One of New Zealand's big two energy distribution companies has unveiled a massive upgrade of its electricity network.
New Plymouth-based Powerco will replace 27,500 powerpoles and cross arms, and well as 1600km of overhead lines.
It will cost $1.4 billion, and take five years.
The affected areas will be Coromandel, Eastern and Southern Waikato, Western Bay of Plenty, Taranaki, Whanganui, Manawatu, Tararua and Wairarapa.
Powerco chief executive Nigel Barbour said the proposal would help upgrade its service for 320,000 customers.
"Many of the poles and wires which make up the bulk of New Zealand's electricity networks were installed in the 1950s and 1960s," Mr Barbour said.
"This programme will see these ageing assets upgraded and replaced with more modern and resilient equipment."
The Powerco move follows the controversial discovery of almost 3000 rotting power poles in Dunedin and Central Otago.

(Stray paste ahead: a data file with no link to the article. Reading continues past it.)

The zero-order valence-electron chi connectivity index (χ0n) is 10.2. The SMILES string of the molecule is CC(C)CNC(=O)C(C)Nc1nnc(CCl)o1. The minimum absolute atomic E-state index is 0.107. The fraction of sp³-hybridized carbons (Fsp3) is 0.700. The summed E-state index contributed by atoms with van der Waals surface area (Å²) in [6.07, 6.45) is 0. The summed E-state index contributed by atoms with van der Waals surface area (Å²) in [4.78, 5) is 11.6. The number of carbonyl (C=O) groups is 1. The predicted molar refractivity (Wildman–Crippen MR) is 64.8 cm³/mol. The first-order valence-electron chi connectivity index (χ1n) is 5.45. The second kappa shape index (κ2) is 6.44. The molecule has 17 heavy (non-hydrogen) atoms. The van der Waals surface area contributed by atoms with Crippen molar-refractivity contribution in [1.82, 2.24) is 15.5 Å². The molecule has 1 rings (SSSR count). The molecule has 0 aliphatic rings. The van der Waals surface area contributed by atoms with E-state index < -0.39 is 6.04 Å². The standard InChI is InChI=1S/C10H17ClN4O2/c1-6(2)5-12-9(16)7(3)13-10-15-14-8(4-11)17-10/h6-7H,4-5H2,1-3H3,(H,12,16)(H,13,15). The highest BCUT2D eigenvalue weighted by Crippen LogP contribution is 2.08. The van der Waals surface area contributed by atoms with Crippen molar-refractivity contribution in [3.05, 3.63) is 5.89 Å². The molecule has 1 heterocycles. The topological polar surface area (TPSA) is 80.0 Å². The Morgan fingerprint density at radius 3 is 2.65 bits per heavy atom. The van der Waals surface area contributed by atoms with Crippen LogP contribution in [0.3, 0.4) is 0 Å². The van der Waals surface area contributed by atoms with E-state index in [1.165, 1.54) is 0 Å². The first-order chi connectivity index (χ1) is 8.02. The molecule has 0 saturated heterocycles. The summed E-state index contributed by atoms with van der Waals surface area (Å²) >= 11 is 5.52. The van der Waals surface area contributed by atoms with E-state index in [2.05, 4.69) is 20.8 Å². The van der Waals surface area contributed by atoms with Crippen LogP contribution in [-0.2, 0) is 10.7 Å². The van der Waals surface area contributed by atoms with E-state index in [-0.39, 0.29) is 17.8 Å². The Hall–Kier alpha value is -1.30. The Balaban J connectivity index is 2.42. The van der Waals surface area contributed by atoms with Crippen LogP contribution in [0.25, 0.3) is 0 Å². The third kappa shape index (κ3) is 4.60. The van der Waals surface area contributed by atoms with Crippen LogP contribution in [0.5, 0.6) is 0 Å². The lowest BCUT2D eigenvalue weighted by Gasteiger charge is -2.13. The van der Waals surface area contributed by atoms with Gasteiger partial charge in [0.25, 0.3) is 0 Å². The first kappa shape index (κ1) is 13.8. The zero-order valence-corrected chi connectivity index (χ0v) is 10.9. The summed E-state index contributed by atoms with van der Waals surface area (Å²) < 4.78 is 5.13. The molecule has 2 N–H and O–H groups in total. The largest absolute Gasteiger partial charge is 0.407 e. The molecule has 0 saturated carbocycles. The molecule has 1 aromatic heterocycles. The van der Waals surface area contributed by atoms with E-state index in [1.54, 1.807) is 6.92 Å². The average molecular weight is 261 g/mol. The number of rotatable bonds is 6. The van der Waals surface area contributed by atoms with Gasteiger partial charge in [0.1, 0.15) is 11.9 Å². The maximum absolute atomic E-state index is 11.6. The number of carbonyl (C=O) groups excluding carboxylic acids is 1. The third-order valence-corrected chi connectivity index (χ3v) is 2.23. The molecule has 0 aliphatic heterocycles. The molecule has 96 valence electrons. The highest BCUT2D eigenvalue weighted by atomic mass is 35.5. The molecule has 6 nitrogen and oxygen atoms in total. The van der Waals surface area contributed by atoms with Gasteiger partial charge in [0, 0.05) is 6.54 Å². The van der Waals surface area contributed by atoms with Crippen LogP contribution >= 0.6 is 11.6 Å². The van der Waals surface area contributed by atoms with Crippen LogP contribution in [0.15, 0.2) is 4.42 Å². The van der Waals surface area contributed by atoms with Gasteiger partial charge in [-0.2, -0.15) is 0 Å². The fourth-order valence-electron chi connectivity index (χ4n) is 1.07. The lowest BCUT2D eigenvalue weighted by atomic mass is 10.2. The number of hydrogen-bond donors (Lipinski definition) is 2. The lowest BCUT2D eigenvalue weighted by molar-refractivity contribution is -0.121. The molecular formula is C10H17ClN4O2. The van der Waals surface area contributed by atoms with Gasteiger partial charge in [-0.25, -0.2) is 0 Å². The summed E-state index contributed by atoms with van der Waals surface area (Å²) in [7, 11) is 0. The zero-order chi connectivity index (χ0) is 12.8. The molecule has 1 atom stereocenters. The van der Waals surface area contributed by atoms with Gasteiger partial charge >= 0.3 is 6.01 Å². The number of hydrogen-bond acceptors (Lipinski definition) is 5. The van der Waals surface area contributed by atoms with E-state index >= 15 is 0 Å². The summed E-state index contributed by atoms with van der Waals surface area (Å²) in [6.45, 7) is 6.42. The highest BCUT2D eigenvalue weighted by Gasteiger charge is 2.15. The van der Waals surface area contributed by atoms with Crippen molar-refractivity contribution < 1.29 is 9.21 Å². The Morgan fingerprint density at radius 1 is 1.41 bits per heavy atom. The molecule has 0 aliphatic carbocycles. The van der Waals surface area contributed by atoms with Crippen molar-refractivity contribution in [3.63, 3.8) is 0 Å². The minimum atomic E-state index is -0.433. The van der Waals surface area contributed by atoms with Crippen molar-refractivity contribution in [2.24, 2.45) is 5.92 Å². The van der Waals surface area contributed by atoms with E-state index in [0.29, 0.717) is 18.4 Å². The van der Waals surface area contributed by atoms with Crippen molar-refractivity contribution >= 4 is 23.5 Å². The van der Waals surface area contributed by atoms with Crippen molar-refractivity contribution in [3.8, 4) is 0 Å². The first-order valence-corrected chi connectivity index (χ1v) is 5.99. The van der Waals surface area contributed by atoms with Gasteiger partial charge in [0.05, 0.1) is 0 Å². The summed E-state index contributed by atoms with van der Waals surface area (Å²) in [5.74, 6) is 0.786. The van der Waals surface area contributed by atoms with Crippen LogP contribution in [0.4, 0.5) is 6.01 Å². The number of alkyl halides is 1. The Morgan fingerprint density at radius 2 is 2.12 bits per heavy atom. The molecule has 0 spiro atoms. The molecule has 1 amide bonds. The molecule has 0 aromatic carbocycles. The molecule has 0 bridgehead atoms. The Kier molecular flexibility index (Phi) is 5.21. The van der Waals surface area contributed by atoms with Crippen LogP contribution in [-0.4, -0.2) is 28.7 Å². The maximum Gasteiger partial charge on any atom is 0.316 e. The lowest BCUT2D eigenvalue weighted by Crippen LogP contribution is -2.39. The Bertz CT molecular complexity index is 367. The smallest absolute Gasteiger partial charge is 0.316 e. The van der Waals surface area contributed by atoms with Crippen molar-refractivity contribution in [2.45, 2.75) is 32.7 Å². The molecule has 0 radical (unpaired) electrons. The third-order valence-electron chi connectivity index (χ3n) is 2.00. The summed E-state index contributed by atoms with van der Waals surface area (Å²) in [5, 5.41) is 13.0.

These were managed by two different companies, Aurora Energy and Delta.
Powerco could not say whether it had a similar problem, but the company's most recent asset management review indicated half of its 42,000 wooden poles would have to be replaced by 2025 and 15 percent needed immediate work.
Powerco's problems are matched by similar issues elsewhere.
Its big rival, Vector, has identified $1.8bn of work that is needed in Auckland, although this is complicated by that city's rapid growth.
Another complicating factor is the fact the need for electricity distribution wires could be reduced in future as solar panels and batteries become more affordable in everyday households.
The Powerco move needs approval from the Commerce Commission, as it will have to be paid for by higher bills to customers, estimated at an extra $1 to $1.50 per household per week.
New Zealand's entire regional electricity wire network is worth $10.5bn.